What to do in case of a suspected heart attack at home ?

The symptoms of a heart attack are given above. Once a person shows the above-mentioned symptoms, immediately make the patient lie down and do not allow him/her to move at all. If you are certain that the patient does not suffer from ulcer, give a tablet of aspirin. Aspirin helps to dissolve the blood clot clogging the coronary artery. Contact a doctor immediately who will guide you to an appropriate hospital with requisite facilities. Take all the medical papers (reports of various tests done earlier, drug prescriptions etc.) Do not waste time in calling a doctor home. Treatment of heart-attack cannot be done at home. Do not wait for the ambulance if the hospital is not far off. Use a rickshaw or a car. Do not allow the patient to walk upto the vehicle. Carry him/her on a chair etc. Do not panic, but also do not wait unnecessarily. Early hospitalization can be life saving and in case of a mild heart-attack, it can limit the damage to the heart.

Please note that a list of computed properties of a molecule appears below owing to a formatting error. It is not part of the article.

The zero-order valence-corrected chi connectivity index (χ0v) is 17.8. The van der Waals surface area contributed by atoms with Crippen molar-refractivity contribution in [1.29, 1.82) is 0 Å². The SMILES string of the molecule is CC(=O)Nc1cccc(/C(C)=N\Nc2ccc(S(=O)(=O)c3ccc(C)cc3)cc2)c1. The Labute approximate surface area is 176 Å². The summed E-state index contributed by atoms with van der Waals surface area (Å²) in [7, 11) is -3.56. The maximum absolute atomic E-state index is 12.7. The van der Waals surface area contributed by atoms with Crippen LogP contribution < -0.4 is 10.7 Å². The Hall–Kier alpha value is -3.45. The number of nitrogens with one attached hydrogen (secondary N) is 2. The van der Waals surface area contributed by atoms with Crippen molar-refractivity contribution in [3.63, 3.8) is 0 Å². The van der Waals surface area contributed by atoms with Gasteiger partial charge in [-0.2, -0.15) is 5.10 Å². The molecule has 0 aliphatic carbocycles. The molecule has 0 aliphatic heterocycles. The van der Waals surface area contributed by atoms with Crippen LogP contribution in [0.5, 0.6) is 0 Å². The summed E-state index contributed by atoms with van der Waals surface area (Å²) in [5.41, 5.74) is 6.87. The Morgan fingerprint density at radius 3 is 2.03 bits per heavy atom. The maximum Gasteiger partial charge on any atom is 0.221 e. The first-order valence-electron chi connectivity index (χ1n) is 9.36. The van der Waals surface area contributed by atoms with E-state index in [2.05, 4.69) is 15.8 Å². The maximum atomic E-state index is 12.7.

What is the treatment given for a heart disease ?

Treatment depends upon the severity of the attack, the patient’s general health and habits. Effective and relatively safe drugs, which dilate the small blood vessels of the heart, are now available. They increase the blood supply to the heart and relieve pain. Besides drugs the following steps are vital as long-term measures - If overweight, reduce weight through dieting and exercise. If diabetes or high blood pressure, must be controlled. Tobacco in any form must be stopped immediately. Make effort to reduce psychological stress. Change in attitude, listening to music, meditation etc. can help a lot.